Practices of instructing visually impaired people in new technologies: identifying applied trainables for video learning workshops.

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Practices of instructing visually impaired people in new technologies: identifying applied trainables for video learning workshops

This paper is concerned with how ICT-consultants are instructing visually impaired people (VIP) in the use of AI-fused mainstream technologies like e.g. Google Home Assistant (GHA). The applied perspective of this research is to outline what needs to be reflected on during video learning workshops with consultants regarding their instructional practices. Choosing what clips to show the practitioners during these workshops – the “trainables” in CARM (Stokoe, 2014) and ViRTi (Due & Lange, 2015) – requires in the first place a detailed analysis of just what kind of practices regularly occurs during instructional sequences.
Based on ethnomethodological multimodal CA analysis (Streeck et al., 2011) of video recorded instructions we have identified five instructional practices of particular relevance for practitioners: We focus on three of these which relates to the VIP’s epistemic stance: i) practices of uncovering what knowledge the VIP already have about the technology; ii) practices of assessing how much knowledge about the technical ecology of the technology is sufficient for the VIP to utilize its features and iii) practices of determining which of the GHA’s many features are relevant for the VIP in his or her everyday life.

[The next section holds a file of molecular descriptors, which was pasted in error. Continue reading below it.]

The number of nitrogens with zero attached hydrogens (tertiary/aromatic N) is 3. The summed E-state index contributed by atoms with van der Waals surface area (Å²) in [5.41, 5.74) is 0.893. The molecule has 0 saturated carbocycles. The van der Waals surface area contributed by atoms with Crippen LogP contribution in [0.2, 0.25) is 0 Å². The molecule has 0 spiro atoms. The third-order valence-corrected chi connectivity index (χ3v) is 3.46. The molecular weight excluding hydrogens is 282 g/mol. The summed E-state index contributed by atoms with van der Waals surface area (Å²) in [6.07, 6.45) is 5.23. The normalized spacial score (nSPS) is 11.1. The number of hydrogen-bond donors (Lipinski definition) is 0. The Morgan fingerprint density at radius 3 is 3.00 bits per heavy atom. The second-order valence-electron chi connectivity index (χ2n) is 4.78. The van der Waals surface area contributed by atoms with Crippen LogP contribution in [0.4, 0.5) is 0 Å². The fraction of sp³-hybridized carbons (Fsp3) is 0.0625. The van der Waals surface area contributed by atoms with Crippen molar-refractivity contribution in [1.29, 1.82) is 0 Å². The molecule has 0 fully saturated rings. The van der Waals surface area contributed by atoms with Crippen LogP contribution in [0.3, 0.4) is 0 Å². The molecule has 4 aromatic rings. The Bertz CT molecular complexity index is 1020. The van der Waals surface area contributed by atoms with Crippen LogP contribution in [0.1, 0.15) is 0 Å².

The presentation will show excerpts of these practices and discuss the perspectives for application in video learning workshops. This research thus contributes to EM/CA research in instructional practices (Macbeth, 2011) and epistemic stance (Heritage, 2012) by showing how in particular visual resources are used and suspended in the context of visual impairment, and it also contributes new knowledge to practitioners in and during the actual workshops.
Due, B., & Lange, S. B. (2015). Videobased Reflection on Team and employee Interaction. Circd Working Papers in Social Interaction, 1 (3), 1–38.
Heritage, J. (2012). Epistemics in Action: Action Formation and Territories of Knowledge. Research on Language and Social Interaction, 45(1), 1–29.
Macbeth, D. (2011). Understanding understanding as an instructional matter. Journal of Pragmatics, 43(2), 438–451.
Stokoe, E. (2014). The Conversation Analytic Role-play Method (CARM): A Method for Training Communication Skills as an Alternative to Simulated Role-play. Research on Language & Social Interaction, 47(3), 255–265.
Streeck, J., Goodwin, C., & LeBaron, C. (2011). Embodied Interaction: Language and Body in the Material World. Cambridge University Press
Original languageEnglish
Publication date2021
Publication statusPublished - 2021
EventApplied Linguistics and Professional Practice (ALAPP) - Online
Duration: 15 Sep 202117 Sep 2021


ConferenceApplied Linguistics and Professional Practice (ALAPP)
Internet address

ID: 280112288